Julian Assange Arrested: Ecuador Strips WikiLeaks Founder of Asylum Status for 'Discourteous and Aggressive Behavior'

Julian Assange arrested
Julian Assange has been arrested at the Embassy Of Ecuador in London. Jack Taylor/Getty Images

British police arrested WikiLeaks founder Julian Assange at the Ecuadorian Embassy in London, where he had taken refuge for almost seven years, after Ecuador withdrew his asylum status.

The Metropolitan Police announced in a news release that they had taken Assange, 47, into custody on Thursday after the Ecuadorian ambassador to the U.K. invited officers onto the Hans Crescent property in Knightsbridge.

Assange sought asylum in the embassy in 2012 to avoid extradition to Sweden, where he faced allegations of sexual assault.

He claimed the Swedish case, dropped in 2017, was a ploy to extradite him to the U.S., where he is wanted for leaking classified information through the WikiLeaks platform.

Assange fears extradition to the U.S. because the U.S. has the death penalty. Jennifer Robinson, Assange's lawyer, tweeted that Assange's arrest was related to an extradition request by the U.S., which London's Metropolitan Police has confirmed.

Westminster Magistrates' Court issued a warrant for the arrest of Assange on June 29, 2012, because he had failed to surrender to the court so he could be extradited to Sweden, breaching his bail conditions.

"He has been taken into custody at a central London police station where he will remain, before being presented before Westminster Magistrates' Court as soon as is possible," the Metropolitan Police said in its statement.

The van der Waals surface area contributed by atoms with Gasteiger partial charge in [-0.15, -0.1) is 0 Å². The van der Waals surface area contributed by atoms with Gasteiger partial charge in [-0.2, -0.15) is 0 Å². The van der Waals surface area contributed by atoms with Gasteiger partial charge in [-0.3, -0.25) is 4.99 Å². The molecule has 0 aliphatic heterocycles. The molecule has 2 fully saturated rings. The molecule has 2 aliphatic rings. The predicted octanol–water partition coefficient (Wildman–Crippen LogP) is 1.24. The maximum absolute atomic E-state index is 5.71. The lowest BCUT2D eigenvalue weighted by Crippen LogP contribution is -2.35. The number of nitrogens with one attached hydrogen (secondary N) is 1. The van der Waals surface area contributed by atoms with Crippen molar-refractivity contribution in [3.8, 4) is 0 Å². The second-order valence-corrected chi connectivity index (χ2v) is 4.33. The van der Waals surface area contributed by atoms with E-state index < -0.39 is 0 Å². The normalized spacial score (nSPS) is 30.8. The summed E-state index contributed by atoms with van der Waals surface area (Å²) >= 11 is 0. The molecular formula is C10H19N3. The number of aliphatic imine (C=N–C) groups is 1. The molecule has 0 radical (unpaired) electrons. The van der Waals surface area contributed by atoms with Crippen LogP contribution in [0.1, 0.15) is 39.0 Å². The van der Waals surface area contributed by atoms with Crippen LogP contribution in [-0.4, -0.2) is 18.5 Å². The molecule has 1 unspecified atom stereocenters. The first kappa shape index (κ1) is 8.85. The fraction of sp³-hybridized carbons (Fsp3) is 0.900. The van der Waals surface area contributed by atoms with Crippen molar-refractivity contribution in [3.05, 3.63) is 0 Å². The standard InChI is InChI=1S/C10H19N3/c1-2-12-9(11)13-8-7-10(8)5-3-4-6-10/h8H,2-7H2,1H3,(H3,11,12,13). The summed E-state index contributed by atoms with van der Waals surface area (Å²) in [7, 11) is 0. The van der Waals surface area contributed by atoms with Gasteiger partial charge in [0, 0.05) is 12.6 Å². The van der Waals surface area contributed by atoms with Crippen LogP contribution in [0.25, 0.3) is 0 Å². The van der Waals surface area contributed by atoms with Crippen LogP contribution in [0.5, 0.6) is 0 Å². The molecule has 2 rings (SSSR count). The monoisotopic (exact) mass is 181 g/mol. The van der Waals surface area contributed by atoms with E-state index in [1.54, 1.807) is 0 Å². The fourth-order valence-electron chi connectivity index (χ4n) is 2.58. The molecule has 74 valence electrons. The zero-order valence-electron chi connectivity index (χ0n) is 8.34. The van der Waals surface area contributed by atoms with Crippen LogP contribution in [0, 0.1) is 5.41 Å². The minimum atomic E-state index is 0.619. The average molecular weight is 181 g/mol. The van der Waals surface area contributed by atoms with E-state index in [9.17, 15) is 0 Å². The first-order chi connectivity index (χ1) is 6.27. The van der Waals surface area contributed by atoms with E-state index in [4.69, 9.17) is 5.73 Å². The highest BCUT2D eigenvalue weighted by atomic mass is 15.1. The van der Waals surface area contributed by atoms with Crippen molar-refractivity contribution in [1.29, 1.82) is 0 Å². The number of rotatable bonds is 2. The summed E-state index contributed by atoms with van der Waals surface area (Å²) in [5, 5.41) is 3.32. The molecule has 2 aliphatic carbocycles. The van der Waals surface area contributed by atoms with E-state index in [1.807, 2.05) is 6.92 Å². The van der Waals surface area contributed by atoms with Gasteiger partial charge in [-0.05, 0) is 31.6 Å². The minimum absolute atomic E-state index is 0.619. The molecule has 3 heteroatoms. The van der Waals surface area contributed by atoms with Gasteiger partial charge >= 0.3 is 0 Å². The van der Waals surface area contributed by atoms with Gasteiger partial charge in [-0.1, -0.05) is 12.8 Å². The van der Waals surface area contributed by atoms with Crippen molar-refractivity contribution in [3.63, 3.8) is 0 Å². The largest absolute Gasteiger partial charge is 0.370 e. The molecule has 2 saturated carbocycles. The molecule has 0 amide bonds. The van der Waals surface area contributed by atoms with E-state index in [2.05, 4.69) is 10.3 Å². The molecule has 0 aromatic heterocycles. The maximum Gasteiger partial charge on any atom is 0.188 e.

"The MPS had a duty to execute the warrant, on behalf of Westminster Magistrates' Court, and was invited into the embassy by the ambassador, following the Ecuadorian government's withdrawal of asylum."

BREAK: Full @Ruptly video of WikiLeaks founder Julian Assange’s arrest by British police this morning pic.twitter.com/tdBw1Kbpxn

— Barnaby Nerberka (@barnabynerberka) April 11, 2019

In a video statement posted to Twitter, Ecuador's President Lenin Moreno explained the decision to withdraw asylum for Assange after nearly seven years, emphasizing his country's sovereign right to do so.

"Today, I announced that the discourteous and aggressive behavior of Mr. Julian Assange, the hostile and threatening declarations of its allied organization, against Ecuador, and especially the transgression of international treaties, have led the situation to a point where the asylum of Mr. Assange is unsustainable and no longer viable," Moreno said.

"For six years and 10 months, the Ecuadorian people have protected the human rights of Mr. Assange and have provided for his everyday needs at the facilities of our Embassy in London.

"When I became President of Ecuador, I inherited this situation and decided to adopt a protocol to set the daily life rules at the Embassy, which is the [least] anyone may expect from a guest hosted at his own house. Ecuador has fulfilled its obligations in the framework of international law."

In a statement posted to Twitter, WikiLeaks claimed that Ecuador had illegally terminated the political asylum of Assange, violating international law.

"Julian Assange did not 'walk out of the embassy.' The Ecuadorian ambassador invited British police into the embassy and he was immediately arrested," WikiLeaks wrote on Twitter.

Sajid Javid, the U.K. home secretary, tweeted that Assange was "rightly facing justice" after the arrest, thanking the Metropolitan Police and Ecuador for their roles. "No one is above the law," Javid wrote.

Ecuador decidió soberanamente retirar el asilo diplomático a Julian Assange por violar reiteradamente convenciones internacionales y protocolo de convivencia. #EcuadorSoberano pic.twitter.com/V02pvvtPY0

— Lenín Moreno (@Lenin) April 11, 2019

Before the arrest, there were reports that Ecuador was preparing to force Assange out. WikiLeaks claimed that any such decision would be a response to the INA Papers leak in which implicated President Moreno in alleged criminal activity, including corruption and money laundering.

Wikileaks denies any role in the leak but accuses the Ecuadorian government of using it as a pretext for the expulsion of Assange from its London Embassy.